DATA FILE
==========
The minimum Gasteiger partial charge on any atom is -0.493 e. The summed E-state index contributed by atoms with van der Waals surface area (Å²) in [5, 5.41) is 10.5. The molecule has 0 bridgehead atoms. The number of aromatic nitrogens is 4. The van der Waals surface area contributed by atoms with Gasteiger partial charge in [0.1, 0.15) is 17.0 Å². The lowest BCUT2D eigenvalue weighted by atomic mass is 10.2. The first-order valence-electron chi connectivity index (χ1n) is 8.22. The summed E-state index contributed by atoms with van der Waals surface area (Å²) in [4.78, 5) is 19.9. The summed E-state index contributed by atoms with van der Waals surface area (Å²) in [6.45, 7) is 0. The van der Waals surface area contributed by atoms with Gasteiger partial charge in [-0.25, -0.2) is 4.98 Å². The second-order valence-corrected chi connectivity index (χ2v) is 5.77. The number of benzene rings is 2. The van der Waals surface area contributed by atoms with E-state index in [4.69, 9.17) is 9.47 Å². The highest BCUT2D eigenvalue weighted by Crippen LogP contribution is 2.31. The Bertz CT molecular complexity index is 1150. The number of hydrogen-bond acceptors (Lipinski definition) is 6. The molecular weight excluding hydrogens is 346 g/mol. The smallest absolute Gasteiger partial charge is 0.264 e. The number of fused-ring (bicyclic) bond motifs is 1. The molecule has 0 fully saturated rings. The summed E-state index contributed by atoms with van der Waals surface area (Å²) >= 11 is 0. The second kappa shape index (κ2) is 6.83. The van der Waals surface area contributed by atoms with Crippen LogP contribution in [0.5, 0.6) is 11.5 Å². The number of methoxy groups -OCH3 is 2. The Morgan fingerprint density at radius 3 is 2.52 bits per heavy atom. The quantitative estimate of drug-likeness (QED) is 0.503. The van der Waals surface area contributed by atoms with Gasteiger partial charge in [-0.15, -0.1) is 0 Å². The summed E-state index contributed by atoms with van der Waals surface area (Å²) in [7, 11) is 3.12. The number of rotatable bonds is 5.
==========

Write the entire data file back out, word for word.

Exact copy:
The minimum Gasteiger partial charge on any atom is -0.493 e. The summed E-state index contributed by atoms with van der Waals surface area (Å²) in [5, 5.41) is 10.5. The molecule has 0 bridgehead atoms. The number of aromatic nitrogens is 4. The van der Waals surface area contributed by atoms with Gasteiger partial charge in [0.1, 0.15) is 17.0 Å². The lowest BCUT2D eigenvalue weighted by atomic mass is 10.2. The first-order valence-electron chi connectivity index (χ1n) is 8.22. The summed E-state index contributed by atoms with van der Waals surface area (Å²) in [4.78, 5) is 19.9. The summed E-state index contributed by atoms with van der Waals surface area (Å²) in [6.45, 7) is 0. The van der Waals surface area contributed by atoms with Gasteiger partial charge in [-0.25, -0.2) is 4.98 Å². The second-order valence-corrected chi connectivity index (χ2v) is 5.77. The number of benzene rings is 2. The van der Waals surface area contributed by atoms with E-state index in [4.69, 9.17) is 9.47 Å². The highest BCUT2D eigenvalue weighted by Crippen LogP contribution is 2.31. The Bertz CT molecular complexity index is 1150. The number of hydrogen-bond acceptors (Lipinski definition) is 6. The molecular weight excluding hydrogens is 346 g/mol. The smallest absolute Gasteiger partial charge is 0.264 e. The number of fused-ring (bicyclic) bond motifs is 1. The molecule has 0 fully saturated rings. The summed E-state index contributed by atoms with van der Waals surface area (Å²) >= 11 is 0. The second kappa shape index (κ2) is 6.83. The van der Waals surface area contributed by atoms with Crippen LogP contribution in [0.5, 0.6) is 11.5 Å². The number of methoxy groups -OCH3 is 2. The Morgan fingerprint density at radius 3 is 2.52 bits per heavy atom. The quantitative estimate of drug-likeness (QED) is 0.503. The van der Waals surface area contributed by atoms with Gasteiger partial charge in [-0.15, -0.1) is 0 Å². The summed E-state index contributed by atoms with van der Waals surface area (Å²) in [7, 11) is 3.12. The number of rotatable bonds is 5.